Legitimacy, Justice and Public International Law by Lukas H. MeyerLegitimacy, Justice and Public International Law by Lukas H. Meyer

Legitimacy, Justice and Public International Law

EditorLukas H. Meyer

Hardcover | December 14, 2009

Pricing and Purchase Info

$98.77 online 
$105.95 list price
Earn 494 plum® points

Prices and offers may vary in store

Out of stock online

Not available in stores

about

Do states or individuals stand under duties of international justice to people who live elsewhere and to other states? How are we to assess the legitimacy of international institutions such as the International Monetary Fund and the United Nations Security Council? Should we support reforms of international institutions and how should we go about assessing alternative proposals of such reforms? The book brings together leading scholars of public international law, jurisprudence and international relations, political philosophers and political theorists to explore the central notions of international legitimacy and global justice. The essays examine how these notions are related and how understanding the relationships will help us comparatively assess the validity of proposals for the reform of international institutions and public international law.
Title:Legitimacy, Justice and Public International LawFormat:HardcoverProduct dimensions:332 pages, 8.98 × 5.98 × 0.79 inShipping dimensions:8.98 × 5.98 × 0.79 inPublished:December 14, 2009Publisher:Cambridge University PressLanguage:English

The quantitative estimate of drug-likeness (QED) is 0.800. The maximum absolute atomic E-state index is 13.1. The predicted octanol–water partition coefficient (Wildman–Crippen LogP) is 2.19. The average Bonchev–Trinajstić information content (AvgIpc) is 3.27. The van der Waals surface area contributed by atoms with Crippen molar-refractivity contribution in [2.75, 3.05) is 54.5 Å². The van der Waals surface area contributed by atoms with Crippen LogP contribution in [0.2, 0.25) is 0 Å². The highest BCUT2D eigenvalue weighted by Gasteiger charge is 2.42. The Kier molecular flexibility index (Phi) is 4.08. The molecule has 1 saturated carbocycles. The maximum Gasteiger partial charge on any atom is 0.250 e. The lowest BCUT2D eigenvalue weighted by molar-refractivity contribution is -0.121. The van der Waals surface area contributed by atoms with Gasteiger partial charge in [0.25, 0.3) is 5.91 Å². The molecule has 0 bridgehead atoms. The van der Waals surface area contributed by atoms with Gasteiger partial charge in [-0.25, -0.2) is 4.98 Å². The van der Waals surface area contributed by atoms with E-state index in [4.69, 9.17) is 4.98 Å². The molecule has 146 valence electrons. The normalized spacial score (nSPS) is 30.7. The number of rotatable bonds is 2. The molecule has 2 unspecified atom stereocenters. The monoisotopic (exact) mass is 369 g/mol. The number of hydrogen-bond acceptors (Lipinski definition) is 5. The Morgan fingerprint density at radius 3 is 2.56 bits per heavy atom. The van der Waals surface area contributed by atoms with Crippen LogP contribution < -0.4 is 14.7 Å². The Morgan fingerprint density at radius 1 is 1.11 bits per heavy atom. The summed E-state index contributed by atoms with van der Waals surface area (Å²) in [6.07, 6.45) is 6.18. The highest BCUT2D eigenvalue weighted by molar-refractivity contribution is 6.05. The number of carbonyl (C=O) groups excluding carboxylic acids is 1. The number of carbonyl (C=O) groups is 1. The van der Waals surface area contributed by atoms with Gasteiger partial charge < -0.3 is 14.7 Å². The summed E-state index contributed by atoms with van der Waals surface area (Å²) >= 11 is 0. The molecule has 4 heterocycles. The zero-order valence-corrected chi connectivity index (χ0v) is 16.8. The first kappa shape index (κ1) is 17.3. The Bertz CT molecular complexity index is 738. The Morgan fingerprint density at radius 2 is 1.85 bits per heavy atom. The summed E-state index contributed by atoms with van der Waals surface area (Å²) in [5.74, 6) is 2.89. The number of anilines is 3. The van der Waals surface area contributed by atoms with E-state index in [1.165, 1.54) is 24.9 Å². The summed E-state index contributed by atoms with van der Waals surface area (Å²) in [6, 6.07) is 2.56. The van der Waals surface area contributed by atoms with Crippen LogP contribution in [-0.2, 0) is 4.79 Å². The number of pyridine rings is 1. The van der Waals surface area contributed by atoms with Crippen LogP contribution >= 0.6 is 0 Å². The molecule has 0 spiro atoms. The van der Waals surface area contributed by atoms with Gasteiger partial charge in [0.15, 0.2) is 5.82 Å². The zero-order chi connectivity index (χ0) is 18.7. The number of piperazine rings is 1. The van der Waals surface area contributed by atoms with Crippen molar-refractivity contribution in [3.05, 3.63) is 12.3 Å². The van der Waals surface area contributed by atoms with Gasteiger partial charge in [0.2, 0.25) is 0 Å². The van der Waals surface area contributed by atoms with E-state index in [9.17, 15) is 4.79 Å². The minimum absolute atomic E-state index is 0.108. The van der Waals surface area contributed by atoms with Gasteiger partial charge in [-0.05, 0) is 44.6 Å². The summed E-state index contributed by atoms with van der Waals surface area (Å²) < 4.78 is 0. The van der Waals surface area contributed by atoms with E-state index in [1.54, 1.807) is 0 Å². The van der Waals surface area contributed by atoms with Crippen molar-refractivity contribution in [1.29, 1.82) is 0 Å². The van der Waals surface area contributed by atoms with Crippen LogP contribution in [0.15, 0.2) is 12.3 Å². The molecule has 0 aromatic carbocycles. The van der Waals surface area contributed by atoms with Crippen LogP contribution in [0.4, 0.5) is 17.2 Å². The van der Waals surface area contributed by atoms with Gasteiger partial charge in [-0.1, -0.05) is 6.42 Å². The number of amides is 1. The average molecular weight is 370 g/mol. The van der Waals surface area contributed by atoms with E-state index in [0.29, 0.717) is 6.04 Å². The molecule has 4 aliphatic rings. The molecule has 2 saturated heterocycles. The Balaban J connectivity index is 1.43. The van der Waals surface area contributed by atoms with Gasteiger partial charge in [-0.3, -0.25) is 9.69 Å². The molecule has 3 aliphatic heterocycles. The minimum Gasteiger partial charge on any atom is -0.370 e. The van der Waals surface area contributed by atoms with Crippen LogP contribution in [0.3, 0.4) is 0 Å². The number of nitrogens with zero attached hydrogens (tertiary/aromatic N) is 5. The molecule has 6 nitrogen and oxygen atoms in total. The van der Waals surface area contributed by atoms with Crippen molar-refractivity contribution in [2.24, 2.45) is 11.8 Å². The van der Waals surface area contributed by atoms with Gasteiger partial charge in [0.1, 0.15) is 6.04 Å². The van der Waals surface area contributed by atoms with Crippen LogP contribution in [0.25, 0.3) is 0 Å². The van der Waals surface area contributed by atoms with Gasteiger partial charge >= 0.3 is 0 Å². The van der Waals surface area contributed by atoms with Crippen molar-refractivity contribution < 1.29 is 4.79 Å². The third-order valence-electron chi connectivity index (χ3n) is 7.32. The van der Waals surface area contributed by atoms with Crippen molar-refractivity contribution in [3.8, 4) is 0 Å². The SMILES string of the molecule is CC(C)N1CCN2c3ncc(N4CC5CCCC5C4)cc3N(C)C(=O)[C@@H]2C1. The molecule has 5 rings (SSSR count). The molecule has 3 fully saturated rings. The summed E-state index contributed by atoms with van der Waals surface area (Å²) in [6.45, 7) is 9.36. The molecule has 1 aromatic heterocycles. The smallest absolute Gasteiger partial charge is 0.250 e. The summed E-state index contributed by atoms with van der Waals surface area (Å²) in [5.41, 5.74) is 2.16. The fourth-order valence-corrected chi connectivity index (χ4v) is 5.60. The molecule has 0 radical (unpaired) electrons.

The following ISBNs are associated with this title:

ISBN - 10:0521199492

ISBN - 13:9780521199490

Reviews

Table of Contents

Legitimacy, justice and public international law: three perspectives on the debate Lukas H. Meyer and Pranay Sanklecha; 1. The legitimacy of global governance institutions Allen Buchanan and Robert O. Keohane; 2. Institutionalising global demoi-cracy Samantha Besson; 3. The responsibilities and legitimacy of economic international institutions Simon Caney; 4. Do international organisations play favourites? An impartialist account Steven R. Ratner; 5. 'Victors' justice?' Historic injustice and the legitimacy of international law Daniel Butt; 6. International law and global justice Peter Koller; 7. Global justice: some problems of a cosmoplitan account Herlinde Pauer-Studer; 8. The responsibility to protect human rights David Miller; 9. The threat of violence and of new military force as a challenge to international public law Matthias Lutz-Bachmann; 10. Forcing a people to be free Arthur Applbaum.